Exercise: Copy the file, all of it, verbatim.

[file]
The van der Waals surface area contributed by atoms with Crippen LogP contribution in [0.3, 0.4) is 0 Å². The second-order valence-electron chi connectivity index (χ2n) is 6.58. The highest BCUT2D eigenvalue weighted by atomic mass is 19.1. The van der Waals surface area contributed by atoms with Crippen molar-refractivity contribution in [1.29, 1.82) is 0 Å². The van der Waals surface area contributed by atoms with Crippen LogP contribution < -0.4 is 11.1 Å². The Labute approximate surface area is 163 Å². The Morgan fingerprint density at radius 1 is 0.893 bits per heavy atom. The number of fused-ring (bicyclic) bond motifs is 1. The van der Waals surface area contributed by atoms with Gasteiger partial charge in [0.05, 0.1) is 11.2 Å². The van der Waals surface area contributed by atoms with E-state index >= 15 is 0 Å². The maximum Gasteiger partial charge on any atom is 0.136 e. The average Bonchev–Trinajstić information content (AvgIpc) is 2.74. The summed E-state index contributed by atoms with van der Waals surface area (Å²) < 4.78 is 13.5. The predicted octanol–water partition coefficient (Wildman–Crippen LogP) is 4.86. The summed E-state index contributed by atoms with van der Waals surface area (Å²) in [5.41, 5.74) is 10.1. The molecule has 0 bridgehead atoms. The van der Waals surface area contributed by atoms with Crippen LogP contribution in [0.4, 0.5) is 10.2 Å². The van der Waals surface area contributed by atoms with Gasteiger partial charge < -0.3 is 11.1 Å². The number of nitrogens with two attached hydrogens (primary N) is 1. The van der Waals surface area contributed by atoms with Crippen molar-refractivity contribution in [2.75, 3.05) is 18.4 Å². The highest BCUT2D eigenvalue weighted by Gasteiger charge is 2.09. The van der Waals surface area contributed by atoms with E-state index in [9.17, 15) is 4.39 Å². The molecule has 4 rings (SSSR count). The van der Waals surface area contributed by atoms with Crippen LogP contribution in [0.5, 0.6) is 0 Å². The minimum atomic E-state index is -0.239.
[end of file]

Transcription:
The van der Waals surface area contributed by atoms with Crippen LogP contribution in [0.3, 0.4) is 0 Å². The second-order valence-electron chi connectivity index (χ2n) is 6.58. The highest BCUT2D eigenvalue weighted by atomic mass is 19.1. The van der Waals surface area contributed by atoms with Crippen molar-refractivity contribution in [1.29, 1.82) is 0 Å². The van der Waals surface area contributed by atoms with Crippen LogP contribution < -0.4 is 11.1 Å². The Labute approximate surface area is 163 Å². The Morgan fingerprint density at radius 1 is 0.893 bits per heavy atom. The number of fused-ring (bicyclic) bond motifs is 1. The van der Waals surface area contributed by atoms with Gasteiger partial charge in [0.05, 0.1) is 11.2 Å². The van der Waals surface area contributed by atoms with E-state index >= 15 is 0 Å². The maximum Gasteiger partial charge on any atom is 0.136 e. The average Bonchev–Trinajstić information content (AvgIpc) is 2.74. The summed E-state index contributed by atoms with van der Waals surface area (Å²) < 4.78 is 13.5. The predicted octanol–water partition coefficient (Wildman–Crippen LogP) is 4.86. The summed E-state index contributed by atoms with van der Waals surface area (Å²) in [5.41, 5.74) is 10.1. The molecule has 0 bridgehead atoms. The van der Waals surface area contributed by atoms with Crippen LogP contribution in [0.4, 0.5) is 10.2 Å². The van der Waals surface area contributed by atoms with Gasteiger partial charge < -0.3 is 11.1 Å². The number of nitrogens with two attached hydrogens (primary N) is 1. The van der Waals surface area contributed by atoms with Crippen molar-refractivity contribution in [2.75, 3.05) is 18.4 Å². The highest BCUT2D eigenvalue weighted by Gasteiger charge is 2.09. The van der Waals surface area contributed by atoms with E-state index in [9.17, 15) is 4.39 Å². The molecule has 4 rings (SSSR count). The van der Waals surface area contributed by atoms with Crippen LogP contribution in [0.5, 0.6) is 0 Å². The minimum atomic E-state index is -0.239.